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Why Ed Miliband is Alex Salmond's biggest foe in the fight for Scottish independence

The Scottish First Minister's claim that independence is needed to make Scotland and the rest of the UK more "progressive" is undermined by the prospect of the election of Labour in 2015.

The prospect of the election of Labour in 2015.
Ed Miliband visits Standard Life on November, 11, 2013 in Edinburgh. Photograph: Getty Images.

After the UK cabinet's recent foray to Aberdeen, Alex Salmond will enter the belly of the Westminster beast today. The Scottish First Minister will deliver the New Statesman lecture (sold out) on "Scotland's Future in Scotland's Hands" at 6:30pm. In the address, which is trailed in today's papers, he will urge the English centre-left to embrace Scottish independence as a "progressive" cause. As he said when the lecture was announced, he believes an independent Scotland would act as "a progressive beacon and a powerful economic counterweight to the pull of London", helping to "rebalance the social and economic structure across these islands which has seen the UK become one of the most unequal societies in the developed world". In a reversal of the assumption that Scottish independence would consign the rest of the UK to permanent Conservative government, Salmond's pitch is that a more "progressive" Scotland will help to create a more progressive Britain. 

The First Minister is right to downplay the fear that the loss of Scotland would lead to unending Tory rule at Westminster. On no occasion since 1945 would independence have changed the identity of the winning party and on only two occasions would it have converted a Labour majority into a hung parliament (1964 and October 1974). Without Scotland, Labour would still have won in 1945 (with a majority of 146, down from 143), in 1966 (77, down from 98), in 1997 (139, down from 179), in 2001 (129, down from 167) and in 2005 (43, down from 66). What those who say that Labour cannot win without Scotland are really arguing is that the party will never win a sizeable majority again. History shows that England and Wales are prepared to elect a Labour government when the conditions are right (although the loss of Labour's 41 Scottish seats, compared to the Tories' one, would certainly make the task harder).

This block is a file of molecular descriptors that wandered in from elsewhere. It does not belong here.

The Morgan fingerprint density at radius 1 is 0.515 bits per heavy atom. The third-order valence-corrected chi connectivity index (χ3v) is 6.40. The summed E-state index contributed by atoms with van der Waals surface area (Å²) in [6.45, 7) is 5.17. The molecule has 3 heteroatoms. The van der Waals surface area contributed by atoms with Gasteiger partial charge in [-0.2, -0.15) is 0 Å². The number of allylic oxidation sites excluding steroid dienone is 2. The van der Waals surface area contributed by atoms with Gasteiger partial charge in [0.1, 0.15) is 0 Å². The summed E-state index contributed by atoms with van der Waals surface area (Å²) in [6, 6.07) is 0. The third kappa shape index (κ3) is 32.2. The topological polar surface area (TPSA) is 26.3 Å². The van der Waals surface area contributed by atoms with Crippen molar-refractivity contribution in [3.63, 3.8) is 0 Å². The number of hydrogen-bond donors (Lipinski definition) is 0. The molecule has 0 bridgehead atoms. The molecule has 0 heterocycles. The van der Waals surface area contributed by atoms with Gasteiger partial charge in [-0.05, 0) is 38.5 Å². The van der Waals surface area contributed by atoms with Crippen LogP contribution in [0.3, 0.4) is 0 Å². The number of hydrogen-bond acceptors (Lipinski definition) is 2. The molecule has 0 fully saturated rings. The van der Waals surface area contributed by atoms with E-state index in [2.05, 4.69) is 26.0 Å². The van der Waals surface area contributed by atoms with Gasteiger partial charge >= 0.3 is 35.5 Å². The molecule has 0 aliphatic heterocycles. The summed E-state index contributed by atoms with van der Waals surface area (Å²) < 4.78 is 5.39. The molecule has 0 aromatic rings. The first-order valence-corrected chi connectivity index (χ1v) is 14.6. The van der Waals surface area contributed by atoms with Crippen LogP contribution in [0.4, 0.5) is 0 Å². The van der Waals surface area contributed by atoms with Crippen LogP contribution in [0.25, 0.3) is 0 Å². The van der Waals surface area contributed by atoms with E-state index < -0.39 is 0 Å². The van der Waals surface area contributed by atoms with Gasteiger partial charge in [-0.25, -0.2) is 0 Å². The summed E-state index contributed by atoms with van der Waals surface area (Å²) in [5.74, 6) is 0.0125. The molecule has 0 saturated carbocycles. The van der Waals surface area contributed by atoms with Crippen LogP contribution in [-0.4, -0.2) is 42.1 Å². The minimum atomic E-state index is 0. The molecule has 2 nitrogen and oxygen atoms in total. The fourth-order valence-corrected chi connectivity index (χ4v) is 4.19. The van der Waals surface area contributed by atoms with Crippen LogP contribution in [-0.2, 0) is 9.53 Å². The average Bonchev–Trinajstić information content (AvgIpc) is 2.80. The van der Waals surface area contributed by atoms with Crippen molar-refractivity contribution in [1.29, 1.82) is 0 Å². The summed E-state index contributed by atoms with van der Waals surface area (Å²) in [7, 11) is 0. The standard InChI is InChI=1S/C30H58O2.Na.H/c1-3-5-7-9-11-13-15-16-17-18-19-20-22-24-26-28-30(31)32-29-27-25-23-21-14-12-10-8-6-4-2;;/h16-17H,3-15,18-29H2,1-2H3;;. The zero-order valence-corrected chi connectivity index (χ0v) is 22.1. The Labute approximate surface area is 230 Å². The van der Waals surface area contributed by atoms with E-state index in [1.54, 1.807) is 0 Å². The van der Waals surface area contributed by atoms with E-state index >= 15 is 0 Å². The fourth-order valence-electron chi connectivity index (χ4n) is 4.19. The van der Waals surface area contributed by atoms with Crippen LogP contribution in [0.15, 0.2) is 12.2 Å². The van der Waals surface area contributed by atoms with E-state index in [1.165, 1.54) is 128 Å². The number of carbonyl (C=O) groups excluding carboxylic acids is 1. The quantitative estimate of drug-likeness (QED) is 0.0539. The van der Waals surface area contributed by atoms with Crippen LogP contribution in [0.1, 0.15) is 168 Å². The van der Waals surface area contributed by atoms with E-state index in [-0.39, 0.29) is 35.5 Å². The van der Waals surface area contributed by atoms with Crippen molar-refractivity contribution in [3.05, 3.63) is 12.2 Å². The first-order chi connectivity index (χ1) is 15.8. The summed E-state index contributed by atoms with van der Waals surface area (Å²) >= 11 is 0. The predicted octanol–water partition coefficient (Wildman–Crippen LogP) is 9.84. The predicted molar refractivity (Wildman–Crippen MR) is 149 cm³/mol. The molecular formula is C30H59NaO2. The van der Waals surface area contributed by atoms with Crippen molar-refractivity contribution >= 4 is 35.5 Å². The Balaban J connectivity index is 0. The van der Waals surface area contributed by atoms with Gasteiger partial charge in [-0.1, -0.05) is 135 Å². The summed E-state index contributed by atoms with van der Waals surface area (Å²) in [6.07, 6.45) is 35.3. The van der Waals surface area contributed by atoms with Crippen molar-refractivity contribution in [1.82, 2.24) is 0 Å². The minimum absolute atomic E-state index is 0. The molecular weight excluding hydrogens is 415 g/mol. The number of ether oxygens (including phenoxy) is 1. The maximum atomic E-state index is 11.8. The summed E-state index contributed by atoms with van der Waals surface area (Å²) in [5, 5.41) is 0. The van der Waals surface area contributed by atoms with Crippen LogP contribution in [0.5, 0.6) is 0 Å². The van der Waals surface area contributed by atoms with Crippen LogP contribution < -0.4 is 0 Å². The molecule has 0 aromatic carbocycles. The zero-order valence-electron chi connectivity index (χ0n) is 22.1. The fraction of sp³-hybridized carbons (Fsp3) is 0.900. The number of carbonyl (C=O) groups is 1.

Salmond's wider contention is that his pursuit of progressive policies (such as investment in early years education, higher social security spending, and nuclear disarmament) in an independent Scotland would encourage their adoption in the rest of the UK. But its appeal is diluted by one central fact: there is a better-than-average chance that the next UK general election will result in the formation of a radical Labour government. As leader of the party, Ed Miliband (who will address the Scottish Labour conference on Friday 21 March) has adopted precisely the kind of centre-left policies championed by Salmond. He has pledged to scrap the bedroom tax (which, like the Poll Tax, has become a symbol of Conservative callousness in Scotland), to reverse the privatisation of the NHS, to invest more in early-years education and childcare, to reintroduce the 50p tax rate, to spread the use of the living wage, to rebalance the economy and to increase infrastructure spending. He has condemned the invasion of Iraq (which so alienated progressives in Scotland and elsewhere), prevented a rush to war in Syria and pledged to pursue a foreign policy based on "values, not alliances". Finally, he has denounced the rise in income inequality (which, as Salmond rightly laments, has made the UK one of "the most unequal societies in the developed world"),  and has made its reversal his defining mission. If the UK elects a Labour government next May, it won't need Scotland to serve as a "progressive beacon". Rather, it will become a more progressive country through its own means. 

In other respects, Salmond's claim that Scotland would help pull the rest of UK to the left is risible. While Labour has pledged to increase corporation tax from 20 per cent to 21 per cent in order to fund a reduction in business rates for small firms, the SNP has vowed to reduce it to 3 per cent below the British level. Rather than a progressive race to top, Salmond would fire the starting gun on a race to bottom. The unflattering comparisons do not end here for the First Minister. As James Maxwell, an SNP supporter, has written on The Staggers, "When Miliband challenged Rupert Murdoch's reactionary influence over British media and political life, Salmond remained strangely loyal to the News Corporation chairman. When Miliband attacked corporate tax avoidance, Salmond handed Amazon £10m worth of Scottish government money and encouraged the company to establish distribution centres in Scotland. Where Miliband has pledged to rein in monopolistic energy companies, Salmond opposed George Osborne's windfall tax on North Sea oil profits. Since becoming leader, Miliband has displayed a willingness to confront 'vested interests' generally lacking in the Scottish First Minister."

One of the few factors that could aid Salmond's flagging cause (the latest poll puts support for independence at just 32 per cent with 57 per cent opposed) is a Tory recovery. With just one Conservative MP in, the fear of another five years under the Tory yoke, and a government wedded to permanent austerity, could help to push many towards separation. By the same measure, then, Labour's consistent poll lead (which stands at nine points today), and Miliband's progressive promise, is one of the forces helping to drive them away.